The woman holding up the moon was inspired by my auntie Leah Dorion and my mother Angela Sinclair. The woman represents feminine spirits and their connection with the moon cycles. The flowers blooming in the moon represent growth and healing as I continue on my journey. The green ribbons at the bottom of the shawl represent mother earth and the healing she offers. I also chose to incorporate hearts as pockets to represent how love can influence an individual's healing journey.

Prior to this workshop, I had never sewn before. This was a valued learning experience for me as I learned a variety of methods such as applique, hand stitching and embroidery. 

I am very thankful for the opportunity and experience that accompanied me in this workshop. I hope to apply the knowledge I learned to future projects.

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13th Moon

Prisca Bravo

Three Mothers

When we began this project, we were asked to choose the moon that we wanted to represent.  I instantly knew I wanted to represent the thirteenth moon. The thirteenth moon is rare and only comes around every three years or so.  This year the thirteenth moon is in August, and is also called the blue super moon. This moon represents new beginnings; with that knowledge, I realized exactly how I wanted the shawl to look.

I chose blue fabric to represent the blue moon, with stars for the sky. The back of my shawl has three pregnant women, representing Grandmother Moon, Mother Earth, and a woman that represents all women. This is based on a picture I drew while I was pregnant with my first son. I have had it for 29 years, and just before this project started, I found it again. It was as if it has been waiting all these years for me to create this shawl. In the womb of the woman is a yellow circle, which is the color of the east and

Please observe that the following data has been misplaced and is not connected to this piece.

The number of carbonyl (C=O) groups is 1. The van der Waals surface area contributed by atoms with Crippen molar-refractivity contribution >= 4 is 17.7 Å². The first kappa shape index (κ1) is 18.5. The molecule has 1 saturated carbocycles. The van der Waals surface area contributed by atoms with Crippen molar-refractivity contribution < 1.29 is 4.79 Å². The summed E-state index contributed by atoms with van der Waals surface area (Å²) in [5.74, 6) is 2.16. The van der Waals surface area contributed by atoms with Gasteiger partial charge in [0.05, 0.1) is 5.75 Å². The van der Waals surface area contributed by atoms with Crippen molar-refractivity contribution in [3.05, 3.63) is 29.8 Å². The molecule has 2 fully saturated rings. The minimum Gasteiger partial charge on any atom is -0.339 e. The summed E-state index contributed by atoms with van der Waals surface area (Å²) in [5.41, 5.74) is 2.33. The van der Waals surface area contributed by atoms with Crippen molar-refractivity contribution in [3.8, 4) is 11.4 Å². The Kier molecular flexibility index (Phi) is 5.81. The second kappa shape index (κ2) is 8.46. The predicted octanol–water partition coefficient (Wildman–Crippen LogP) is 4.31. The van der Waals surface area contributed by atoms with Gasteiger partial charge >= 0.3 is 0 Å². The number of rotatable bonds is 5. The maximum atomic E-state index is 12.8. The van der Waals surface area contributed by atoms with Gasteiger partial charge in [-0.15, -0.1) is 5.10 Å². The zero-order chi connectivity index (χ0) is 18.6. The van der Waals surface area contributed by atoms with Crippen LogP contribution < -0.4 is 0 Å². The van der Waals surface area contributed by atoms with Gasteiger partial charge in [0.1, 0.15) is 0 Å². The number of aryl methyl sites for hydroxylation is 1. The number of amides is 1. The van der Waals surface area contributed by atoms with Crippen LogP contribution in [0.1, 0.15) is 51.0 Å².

the infancy stage of life. In the center of that womb, I placed the gemstones of my three sons. I used the colors of the four directions for the three women: Grandmother Moon is white, and Mother Earth is red, which represents the west and adulthood.  Mother Earth is older than we are, which is why I used red rather than green. I chose green to represent us - the color of the south and adolescence. I decorated the front panels of my shawl with the other twelve moons. The white fabric of these moons and the Grandmother on the back has shading resembling the moon’s craters.

The design, in its totality, is how I envision the thirteenth moon - each woman pregnant and giving life to the others. As women we are connected to the moon and the earth.  We follow the moon’s timing, and just like Mother Earth sustains and gives us life, so do we for the children we carry in our womb. 

The making of this shawl was a labor of love from start to finish.  It took a great deal of time and changed as I was creating it. My shawl is not perfect.  I made mistakes. I meditated while sewing all the beads and sequins I placed in each woman’s hair. I am proud of my creation, and I hope that you will enjoy looking at it as much as I enjoyed making it.